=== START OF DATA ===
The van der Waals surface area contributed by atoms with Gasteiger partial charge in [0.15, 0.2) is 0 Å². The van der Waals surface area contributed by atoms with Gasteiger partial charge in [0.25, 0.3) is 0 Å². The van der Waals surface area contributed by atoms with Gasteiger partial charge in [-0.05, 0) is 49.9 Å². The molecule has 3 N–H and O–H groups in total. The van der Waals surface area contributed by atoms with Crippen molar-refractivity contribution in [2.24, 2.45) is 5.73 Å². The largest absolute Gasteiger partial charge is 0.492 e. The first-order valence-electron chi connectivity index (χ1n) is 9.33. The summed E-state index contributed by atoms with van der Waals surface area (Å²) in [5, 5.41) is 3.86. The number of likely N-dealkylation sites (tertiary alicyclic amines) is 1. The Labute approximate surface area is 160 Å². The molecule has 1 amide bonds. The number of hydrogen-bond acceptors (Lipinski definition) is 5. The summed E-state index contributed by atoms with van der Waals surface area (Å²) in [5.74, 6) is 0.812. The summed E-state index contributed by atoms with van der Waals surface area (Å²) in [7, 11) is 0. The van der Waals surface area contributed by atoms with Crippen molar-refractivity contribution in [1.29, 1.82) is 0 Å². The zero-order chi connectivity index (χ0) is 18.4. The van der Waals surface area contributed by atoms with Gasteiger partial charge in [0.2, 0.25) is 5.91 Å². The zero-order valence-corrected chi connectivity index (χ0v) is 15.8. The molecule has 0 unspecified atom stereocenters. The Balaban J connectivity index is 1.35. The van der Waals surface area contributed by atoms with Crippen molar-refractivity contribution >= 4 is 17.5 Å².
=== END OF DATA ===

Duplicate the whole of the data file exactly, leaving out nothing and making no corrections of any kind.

The van der Waals surface area contributed by atoms with Gasteiger partial charge in [0.15, 0.2) is 0 Å². The van der Waals surface area contributed by atoms with Gasteiger partial charge in [0.25, 0.3) is 0 Å². The van der Waals surface area contributed by atoms with Gasteiger partial charge in [-0.05, 0) is 49.9 Å². The molecule has 3 N–H and O–H groups in total. The van der Waals surface area contributed by atoms with Crippen molar-refractivity contribution in [2.24, 2.45) is 5.73 Å². The largest absolute Gasteiger partial charge is 0.492 e. The first-order valence-electron chi connectivity index (χ1n) is 9.33. The summed E-state index contributed by atoms with van der Waals surface area (Å²) in [5, 5.41) is 3.86. The number of likely N-dealkylation sites (tertiary alicyclic amines) is 1. The Labute approximate surface area is 160 Å². The molecule has 1 amide bonds. The number of hydrogen-bond acceptors (Lipinski definition) is 5. The summed E-state index contributed by atoms with van der Waals surface area (Å²) in [5.74, 6) is 0.812. The summed E-state index contributed by atoms with van der Waals surface area (Å²) in [7, 11) is 0. The van der Waals surface area contributed by atoms with Crippen molar-refractivity contribution in [1.29, 1.82) is 0 Å². The zero-order chi connectivity index (χ0) is 18.4. The van der Waals surface area contributed by atoms with Gasteiger partial charge in [0.2, 0.25) is 5.91 Å². The zero-order valence-corrected chi connectivity index (χ0v) is 15.8. The molecule has 0 unspecified atom stereocenters. The Balaban J connectivity index is 1.35. The van der Waals surface area contributed by atoms with Crippen molar-refractivity contribution >= 4 is 17.5 Å².